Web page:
Once the water is starting to boil, it is time to add the crabs to the pot. Make sure that you keep your crabs cool and damp if you need to store them more than an hour or so between the water and the pot. DO NOT leave them in the hot sun, or you will soon have a smelly, worthless mess of dead crabs. Remember that crabs have large claws that can inflict painful damage to whatever they grab, so be sure to don a pair of heavy work gloves, the canvas and leather type are fine, but don't bother with lightweight cloth gloves, crabs will pinch right through them. If you are afraid of grabbing the feisty crustaceans with even your heavily gloved hands, get a pair of large tongs made specially for that purpose. Drink down a couple of healthy slugs of beer to fortify your courage, then dig in! Lay the crabs in layers in the pot, discarding any dying or dead crabs. This includes dismembered claws, however an otherwise healthy claw-challenged crab is okay to cook. After each layer of crabs is put down, sprinkle a healthy amount of your seasoning mix on each layer of crabs, until you run out of crabs or the pot is full. Be prepared for lots of hilarious mayhem as the crabs resist being arranged in their death chamber. Also, be prepared for escape attempts, particularly if the pot is tightly filled, until the rattling noises cease. A good way to prevent escape attempts is to hold down the lid with your hand or a heavy weight. I speak from experience! Once steam is shooting out of the lid pretty good, cook the crabs about 30 minutes or so. You may need to add additional water to prevent the steamer from running dry, so check the steam output every once in a while. Once the commotion settles down, take a break and drink the rest of your beer. The crabs are done when the top shells are a bright red. If you see a brownish-blue tint on the shells, steam for a while longer.

Eating Steamed Crabs

Prepare for the feast by covering the table with brown craft paper, but a back issue of the Baltimore Sun will suffice as well. Eating crabs is a messy undertaking, so have plenty of napkins or paper towels at the ready. Have plenty of Natty Boh for the adults who enjoy adult beverages, and Iced Tea for everyone else. Also have at the ready claw hammers, paring knives, and so on to aid the dismemberment of the steamed up crustaceans. Finally, have a lined garbage can at the ready to clean up the mess.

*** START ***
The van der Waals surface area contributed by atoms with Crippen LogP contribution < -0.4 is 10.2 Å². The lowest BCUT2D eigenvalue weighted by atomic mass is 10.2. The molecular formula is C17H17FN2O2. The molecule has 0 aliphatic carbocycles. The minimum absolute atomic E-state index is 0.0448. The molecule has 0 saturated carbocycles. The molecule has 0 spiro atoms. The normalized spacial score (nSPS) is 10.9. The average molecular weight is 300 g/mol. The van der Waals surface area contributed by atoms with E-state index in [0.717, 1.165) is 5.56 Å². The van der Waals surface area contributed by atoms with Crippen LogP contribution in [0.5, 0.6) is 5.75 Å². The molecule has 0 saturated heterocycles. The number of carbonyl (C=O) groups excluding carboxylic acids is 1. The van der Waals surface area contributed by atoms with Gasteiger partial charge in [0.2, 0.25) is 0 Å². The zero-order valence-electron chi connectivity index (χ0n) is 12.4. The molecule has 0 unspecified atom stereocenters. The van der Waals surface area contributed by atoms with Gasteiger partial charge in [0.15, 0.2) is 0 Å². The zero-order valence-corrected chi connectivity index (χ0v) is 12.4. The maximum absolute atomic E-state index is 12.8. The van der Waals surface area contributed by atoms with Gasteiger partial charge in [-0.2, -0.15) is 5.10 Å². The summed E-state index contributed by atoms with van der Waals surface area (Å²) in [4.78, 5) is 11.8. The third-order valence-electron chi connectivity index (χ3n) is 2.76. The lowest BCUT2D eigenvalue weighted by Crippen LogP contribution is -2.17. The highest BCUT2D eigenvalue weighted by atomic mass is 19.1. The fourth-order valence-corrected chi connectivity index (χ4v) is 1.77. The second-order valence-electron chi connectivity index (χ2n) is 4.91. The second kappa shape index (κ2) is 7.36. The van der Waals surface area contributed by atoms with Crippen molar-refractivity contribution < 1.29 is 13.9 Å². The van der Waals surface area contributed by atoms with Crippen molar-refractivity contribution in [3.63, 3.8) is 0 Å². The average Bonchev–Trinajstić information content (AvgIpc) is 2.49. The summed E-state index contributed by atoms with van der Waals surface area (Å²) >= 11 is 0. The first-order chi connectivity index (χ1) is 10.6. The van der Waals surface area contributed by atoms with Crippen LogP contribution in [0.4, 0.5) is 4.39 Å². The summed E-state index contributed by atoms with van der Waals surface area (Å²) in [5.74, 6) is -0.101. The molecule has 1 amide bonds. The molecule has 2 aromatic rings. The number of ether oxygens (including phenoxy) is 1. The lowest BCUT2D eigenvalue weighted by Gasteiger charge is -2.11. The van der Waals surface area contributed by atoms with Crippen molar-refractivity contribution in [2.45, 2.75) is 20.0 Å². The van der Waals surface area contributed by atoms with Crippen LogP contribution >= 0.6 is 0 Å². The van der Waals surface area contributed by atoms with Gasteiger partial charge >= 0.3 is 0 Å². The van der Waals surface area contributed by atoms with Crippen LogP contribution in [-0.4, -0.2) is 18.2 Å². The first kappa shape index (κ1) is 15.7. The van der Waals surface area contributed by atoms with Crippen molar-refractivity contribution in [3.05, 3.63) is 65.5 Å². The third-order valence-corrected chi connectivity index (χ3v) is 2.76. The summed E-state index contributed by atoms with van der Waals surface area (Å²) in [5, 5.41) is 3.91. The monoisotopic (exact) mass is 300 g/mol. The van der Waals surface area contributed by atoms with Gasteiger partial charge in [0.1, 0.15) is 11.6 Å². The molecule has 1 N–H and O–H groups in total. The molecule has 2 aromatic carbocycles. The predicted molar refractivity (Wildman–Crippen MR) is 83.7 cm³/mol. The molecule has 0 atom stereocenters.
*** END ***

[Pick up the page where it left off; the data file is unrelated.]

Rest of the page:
To efficiently dismember the crabs, one should first pull or cut off the claws and set them aside. Next, remove the shell by pulling the "apron" on the bottom of the shell. On a male crab, the apron is shaped like a narrow "vee", and on a female, the apron is rounded. Once the apron is pulled around, you can pull off the top shell. Once the top shell is off you will be confronted by a mess of guts and so on. Scrape off the lungs (the white fibrous looking things that set on top), then cut a V shaped notch to remove most of the mustard, guts, and so on. Once this is done, you can break the main body in two and after cutting some shell away, get access to the best part of the crab, the Backfin Lump. After eating the lump meat, you can usually get meat out of the smaller chambers with your paring knife and pulling off the swim fins, sucking a little meat out of the fins as you go. Finally, crack open the claws. If the crabs are peelers or "fat and heavy", you will find a new shell starting to form under the old, and its chambers filled with meat. That in a crab shell Hon is why they call Maryland the Land of Pleasant Living. If you are unfortunate enough to have picked up a papershell, the meat chambers will be nearly empty, and the shell thin and fragile. You will starve to death eating papershell crabs. If you catch your own crabs, you will quickly learn to avoid crabs that are light and have nice clean shells, or if you buy your crabs, avoid places that sell too many of them.

Well Hon, I think I have said all I got to say about steamin' crabs, so I think I will take a break for another Natty Boh.